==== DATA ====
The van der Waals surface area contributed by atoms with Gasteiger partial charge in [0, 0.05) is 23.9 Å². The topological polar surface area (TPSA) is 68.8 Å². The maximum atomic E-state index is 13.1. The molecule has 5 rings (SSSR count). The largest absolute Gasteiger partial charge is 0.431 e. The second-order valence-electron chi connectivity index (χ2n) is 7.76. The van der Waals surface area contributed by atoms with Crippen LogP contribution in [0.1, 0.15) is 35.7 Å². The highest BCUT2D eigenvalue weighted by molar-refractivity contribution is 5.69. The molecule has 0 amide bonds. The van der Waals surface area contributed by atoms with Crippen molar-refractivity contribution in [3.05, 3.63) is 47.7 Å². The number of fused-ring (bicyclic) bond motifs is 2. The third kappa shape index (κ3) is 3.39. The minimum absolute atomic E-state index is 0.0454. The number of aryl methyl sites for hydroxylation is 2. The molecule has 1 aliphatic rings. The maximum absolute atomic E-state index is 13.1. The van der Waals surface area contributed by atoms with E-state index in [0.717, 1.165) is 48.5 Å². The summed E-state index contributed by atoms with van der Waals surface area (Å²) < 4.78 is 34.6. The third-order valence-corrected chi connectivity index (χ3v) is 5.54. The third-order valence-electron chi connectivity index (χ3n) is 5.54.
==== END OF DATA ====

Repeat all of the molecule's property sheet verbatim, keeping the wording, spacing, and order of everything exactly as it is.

The van der Waals surface area contributed by atoms with Gasteiger partial charge in [0, 0.05) is 23.9 Å². The topological polar surface area (TPSA) is 68.8 Å². The maximum atomic E-state index is 13.1. The molecule has 5 rings (SSSR count). The largest absolute Gasteiger partial charge is 0.431 e. The second-order valence-electron chi connectivity index (χ2n) is 7.76. The van der Waals surface area contributed by atoms with Crippen LogP contribution in [0.1, 0.15) is 35.7 Å². The highest BCUT2D eigenvalue weighted by molar-refractivity contribution is 5.69. The molecule has 0 amide bonds. The van der Waals surface area contributed by atoms with Crippen molar-refractivity contribution in [3.05, 3.63) is 47.7 Å². The number of fused-ring (bicyclic) bond motifs is 2. The third kappa shape index (κ3) is 3.39. The minimum absolute atomic E-state index is 0.0454. The number of aryl methyl sites for hydroxylation is 2. The molecule has 1 aliphatic rings. The maximum absolute atomic E-state index is 13.1. The van der Waals surface area contributed by atoms with E-state index in [0.717, 1.165) is 48.5 Å². The summed E-state index contributed by atoms with van der Waals surface area (Å²) < 4.78 is 34.6. The third-order valence-corrected chi connectivity index (χ3v) is 5.54. The third-order valence-electron chi connectivity index (χ3n) is 5.54.